The AK Hotel Moves Forward With New Proposed Designs
Grand visions for the Abbot Kinney Hotel are starting to come into focus with the latest round of project designs.
The Venice Place Project, a proposed mixed-use development featuring a three-story, 84-room boutique hotel on Abbot Kinney, between Broadway and Westminster, recently submitted updated designs to L.A.'s zoning administration for the next phase of approvals. Developer Dan Abrams, a Venice resident who's been spearheading the project with local architect David Hertz, recently hosted a community mixer on site at the Cook's Garden to show the latest images to a group of about 50 Venice residents.
“The new renderings are a much better representation of the look and feel that we’re going for, and it’s really exciting to see them evolve past the rough draft stage we had earlier," says Abrams. "David [Hertz] and the rest of the team did a great job incorporating some thoughtful changes and design features that we feel make the project better."
Compared to initial concepts that circulated through the Venice Neighborhood Council's Land Use & Planning Committee in August 2013, plans for The Abbot Kinney Hotel—now simply The AK Hotel—scaled down from four stories to three and stepped back from Electric Ave. to make room for a new tree-lined sidewalk behind the hotel. The most notable change has less to do with the buildings and more with the space between them. Public walkways or "alleys" that permeate the project at every corner break apart the mass and scale and reference Venice’s iconic walk streets. They're designed to activate the north end of Abbot Kinney by encouraging more foot traffic through the shops, restaurants and the hotel's open-air courtyard.
"We see the courtyard, or outdoor living room as really the heart of the project," says Abrams. "It’ll be a great place to meet friends and just hang out."
The Venice Place Project consists of separate buildings: The Broadway, The Westminster, and The Electric, with the hotel incorporated throughout and guest rooms located on the second and third levels. Each building uses various materials to illustrate Venice past and present. Brick flooring in the 4,000 square-foot public courtyard as well as brick walls with white-tile inlays on The Electric building, repeat a familiar aesthetic from Abbot Kinney's earliest days. Reclaimed steel, living walls of greenery, and other industrial details nod to contemporary influences as well as innovations in sustainability and green architecture. The goal is to create a zero net energy building that uses rooftop solar panels to produce as much or more power than the building will consume. Mural walls featuring Venice artists tie in local color.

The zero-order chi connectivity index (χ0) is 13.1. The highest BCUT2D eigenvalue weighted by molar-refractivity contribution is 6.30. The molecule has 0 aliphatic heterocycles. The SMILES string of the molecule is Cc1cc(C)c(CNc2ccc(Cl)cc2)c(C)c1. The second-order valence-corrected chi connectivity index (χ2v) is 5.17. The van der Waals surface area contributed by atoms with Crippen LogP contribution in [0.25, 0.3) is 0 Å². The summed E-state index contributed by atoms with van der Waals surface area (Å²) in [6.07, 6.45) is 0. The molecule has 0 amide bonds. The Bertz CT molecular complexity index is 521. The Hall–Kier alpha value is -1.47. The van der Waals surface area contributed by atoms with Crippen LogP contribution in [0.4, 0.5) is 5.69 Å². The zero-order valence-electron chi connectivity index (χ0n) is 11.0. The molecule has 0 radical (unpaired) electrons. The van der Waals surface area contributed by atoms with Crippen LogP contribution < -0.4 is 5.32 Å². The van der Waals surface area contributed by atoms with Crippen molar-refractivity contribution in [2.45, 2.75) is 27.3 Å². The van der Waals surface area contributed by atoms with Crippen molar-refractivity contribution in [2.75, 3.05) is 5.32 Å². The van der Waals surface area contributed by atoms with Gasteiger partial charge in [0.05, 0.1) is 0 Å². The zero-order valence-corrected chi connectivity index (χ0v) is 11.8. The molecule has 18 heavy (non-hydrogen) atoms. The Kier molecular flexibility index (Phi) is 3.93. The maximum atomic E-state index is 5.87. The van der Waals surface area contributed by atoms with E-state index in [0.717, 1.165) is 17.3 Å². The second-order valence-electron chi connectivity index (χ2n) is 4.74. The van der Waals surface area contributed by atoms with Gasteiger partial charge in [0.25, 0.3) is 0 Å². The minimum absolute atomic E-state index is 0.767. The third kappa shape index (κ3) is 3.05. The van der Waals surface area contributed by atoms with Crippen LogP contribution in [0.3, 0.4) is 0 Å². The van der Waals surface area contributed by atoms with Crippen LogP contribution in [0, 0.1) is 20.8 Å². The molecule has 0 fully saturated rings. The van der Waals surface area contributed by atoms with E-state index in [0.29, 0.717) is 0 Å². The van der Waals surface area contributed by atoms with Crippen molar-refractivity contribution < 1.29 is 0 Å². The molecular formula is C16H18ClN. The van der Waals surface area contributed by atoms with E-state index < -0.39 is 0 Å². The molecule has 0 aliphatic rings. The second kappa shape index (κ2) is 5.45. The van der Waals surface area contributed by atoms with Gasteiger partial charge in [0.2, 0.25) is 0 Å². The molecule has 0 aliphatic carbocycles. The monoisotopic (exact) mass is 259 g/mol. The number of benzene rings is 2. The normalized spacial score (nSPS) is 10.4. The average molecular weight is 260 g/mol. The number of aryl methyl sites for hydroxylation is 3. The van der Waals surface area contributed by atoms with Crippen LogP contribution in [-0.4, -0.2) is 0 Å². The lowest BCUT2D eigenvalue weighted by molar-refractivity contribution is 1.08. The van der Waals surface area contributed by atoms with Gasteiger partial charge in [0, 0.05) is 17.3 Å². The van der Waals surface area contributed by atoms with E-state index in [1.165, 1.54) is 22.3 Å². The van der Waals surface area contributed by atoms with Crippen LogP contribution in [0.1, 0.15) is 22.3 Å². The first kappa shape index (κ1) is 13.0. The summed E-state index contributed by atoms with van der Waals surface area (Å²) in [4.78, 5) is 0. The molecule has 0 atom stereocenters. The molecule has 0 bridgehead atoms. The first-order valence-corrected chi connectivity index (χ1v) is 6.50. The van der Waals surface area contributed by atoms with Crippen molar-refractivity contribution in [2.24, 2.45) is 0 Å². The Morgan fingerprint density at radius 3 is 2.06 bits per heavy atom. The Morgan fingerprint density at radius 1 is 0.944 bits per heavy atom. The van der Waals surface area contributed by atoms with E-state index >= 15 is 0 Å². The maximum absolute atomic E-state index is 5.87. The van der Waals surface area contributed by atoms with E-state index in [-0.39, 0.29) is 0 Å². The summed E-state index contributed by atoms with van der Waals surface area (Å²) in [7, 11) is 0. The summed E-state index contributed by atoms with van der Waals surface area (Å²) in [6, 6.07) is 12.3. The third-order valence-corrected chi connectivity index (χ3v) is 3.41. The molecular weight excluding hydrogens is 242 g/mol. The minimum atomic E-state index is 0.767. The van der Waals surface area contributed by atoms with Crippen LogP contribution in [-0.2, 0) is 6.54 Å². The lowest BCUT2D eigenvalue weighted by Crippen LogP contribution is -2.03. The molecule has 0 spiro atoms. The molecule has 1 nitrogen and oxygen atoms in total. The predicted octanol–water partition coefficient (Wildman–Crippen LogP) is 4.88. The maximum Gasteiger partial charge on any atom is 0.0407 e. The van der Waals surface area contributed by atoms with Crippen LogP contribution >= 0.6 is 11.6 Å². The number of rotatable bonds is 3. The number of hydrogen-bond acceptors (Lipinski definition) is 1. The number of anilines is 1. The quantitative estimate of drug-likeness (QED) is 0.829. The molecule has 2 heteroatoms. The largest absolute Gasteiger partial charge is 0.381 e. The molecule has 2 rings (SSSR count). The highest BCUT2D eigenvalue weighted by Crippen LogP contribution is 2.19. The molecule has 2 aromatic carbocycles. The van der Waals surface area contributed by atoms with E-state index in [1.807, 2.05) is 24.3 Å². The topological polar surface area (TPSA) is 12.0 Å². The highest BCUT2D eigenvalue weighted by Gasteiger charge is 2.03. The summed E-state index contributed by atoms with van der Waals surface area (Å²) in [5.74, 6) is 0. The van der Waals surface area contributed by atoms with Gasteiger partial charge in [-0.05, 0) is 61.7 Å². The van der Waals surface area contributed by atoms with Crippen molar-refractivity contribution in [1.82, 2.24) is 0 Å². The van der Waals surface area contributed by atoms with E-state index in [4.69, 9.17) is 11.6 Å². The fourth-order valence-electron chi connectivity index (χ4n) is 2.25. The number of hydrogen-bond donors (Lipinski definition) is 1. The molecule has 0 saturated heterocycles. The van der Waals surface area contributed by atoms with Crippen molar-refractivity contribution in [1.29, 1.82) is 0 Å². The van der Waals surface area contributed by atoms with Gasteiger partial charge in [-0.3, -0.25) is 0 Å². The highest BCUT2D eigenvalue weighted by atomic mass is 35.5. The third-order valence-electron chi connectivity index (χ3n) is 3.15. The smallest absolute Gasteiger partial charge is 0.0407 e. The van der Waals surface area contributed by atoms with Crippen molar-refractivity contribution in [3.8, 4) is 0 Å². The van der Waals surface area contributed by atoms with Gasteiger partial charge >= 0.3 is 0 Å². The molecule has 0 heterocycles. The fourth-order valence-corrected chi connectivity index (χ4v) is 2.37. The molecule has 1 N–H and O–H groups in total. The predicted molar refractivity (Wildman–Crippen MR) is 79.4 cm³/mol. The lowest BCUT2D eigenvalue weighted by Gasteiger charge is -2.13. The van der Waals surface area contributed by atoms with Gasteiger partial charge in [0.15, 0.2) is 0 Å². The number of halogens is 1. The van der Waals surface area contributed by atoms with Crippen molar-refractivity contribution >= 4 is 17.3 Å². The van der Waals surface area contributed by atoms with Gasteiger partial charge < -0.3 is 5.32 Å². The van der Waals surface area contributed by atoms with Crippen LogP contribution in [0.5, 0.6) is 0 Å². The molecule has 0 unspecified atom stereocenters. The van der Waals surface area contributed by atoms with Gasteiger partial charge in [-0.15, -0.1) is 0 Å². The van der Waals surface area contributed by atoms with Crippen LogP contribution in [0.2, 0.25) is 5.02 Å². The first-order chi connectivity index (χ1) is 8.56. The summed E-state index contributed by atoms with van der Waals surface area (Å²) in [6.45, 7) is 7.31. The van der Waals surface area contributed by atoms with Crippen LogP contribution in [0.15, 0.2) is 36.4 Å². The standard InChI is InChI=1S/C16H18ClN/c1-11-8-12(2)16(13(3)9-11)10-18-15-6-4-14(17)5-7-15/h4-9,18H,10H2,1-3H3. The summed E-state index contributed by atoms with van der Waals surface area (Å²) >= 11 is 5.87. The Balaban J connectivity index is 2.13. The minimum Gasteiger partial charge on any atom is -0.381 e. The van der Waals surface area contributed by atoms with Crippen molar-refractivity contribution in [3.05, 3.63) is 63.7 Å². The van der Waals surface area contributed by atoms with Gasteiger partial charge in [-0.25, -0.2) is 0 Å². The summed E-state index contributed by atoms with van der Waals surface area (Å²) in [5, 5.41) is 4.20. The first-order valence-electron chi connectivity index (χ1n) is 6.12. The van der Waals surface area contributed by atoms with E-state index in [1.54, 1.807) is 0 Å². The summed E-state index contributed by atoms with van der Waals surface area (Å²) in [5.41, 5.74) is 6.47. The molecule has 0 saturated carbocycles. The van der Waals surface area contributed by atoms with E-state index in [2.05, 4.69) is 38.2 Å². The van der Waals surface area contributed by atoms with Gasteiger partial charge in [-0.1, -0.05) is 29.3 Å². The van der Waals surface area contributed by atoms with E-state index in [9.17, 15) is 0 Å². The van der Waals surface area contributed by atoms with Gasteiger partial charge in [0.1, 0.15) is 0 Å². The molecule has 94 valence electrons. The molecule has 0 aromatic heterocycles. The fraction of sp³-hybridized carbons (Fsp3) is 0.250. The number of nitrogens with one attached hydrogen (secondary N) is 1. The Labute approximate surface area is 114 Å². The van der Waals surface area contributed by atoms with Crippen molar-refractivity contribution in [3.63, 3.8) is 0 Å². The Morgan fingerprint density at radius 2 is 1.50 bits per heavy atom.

While alluding to history, the plan is to preserve it too. The front facade of Joe's, Primitivo and The Venice Place building would remain in tact, as would Dr. Jerry's Sculpture Garden and its mega melaleuca anchoring the hotel courtyard. The Cook's Garden would relocate to the roof, supplying fresh veg and flowers for the hotel, possibly ingredients to make guest room soaps too, and a new hotel restaurant would go where Willie Jane is now. No word yet on relocation for Willie Jane, and no specifics on what type of restaurant or chef Abrams would bring to the table. Although, he envisions a casual all-day eatery with a menu highlighting that rooftop garden. He'd also bring on an operating partner to manage day-to-day logistics but insists that The AK Hotel would remain independent and boutique without any partner branding.
The Westminster, where the Ecole Claire Fontaine Preschool sits today, would house another small deli/cafe and general store in the vein of the former Stroh’s or Local 1205 as well as shops and office space. Hotel rooms are designated for the second and third floors. And at the corner of Westminster and Electric, plans call for The Electric Spa.
Abbot Kinney's new Beach House Brand, a clothing and lifestyle shop that debuted earlier this year, as well as the Abbot Kinney Second Baptist Church, both of which sit squarely at the center of the development, are not affiliated with The Venice Place Project.
Fifty percent of the ground floor of The Electric building is designated for the motorcourt as well as car, bike and board valet. Hotel parking accommodates the required 166 car spaces in an underground garage, which would be accessed at the motorcourt on Electric Ave. There's also parking for 72 bikes in addition to a bike-sharing program. Abrams also points out that there are no grandfathered spaces, he's not taking credits for spaces that could have been granted with bicycle parking, and not everyone will be coming and going at the same time. Hotel guest arrivals are dispersed throughout the day, retail brings in daytime visitors, and restaurants are busiest at night.
With these updated designs now submitted to the city, hearings will be scheduled with the zoning administration to determine the next phase of approvals.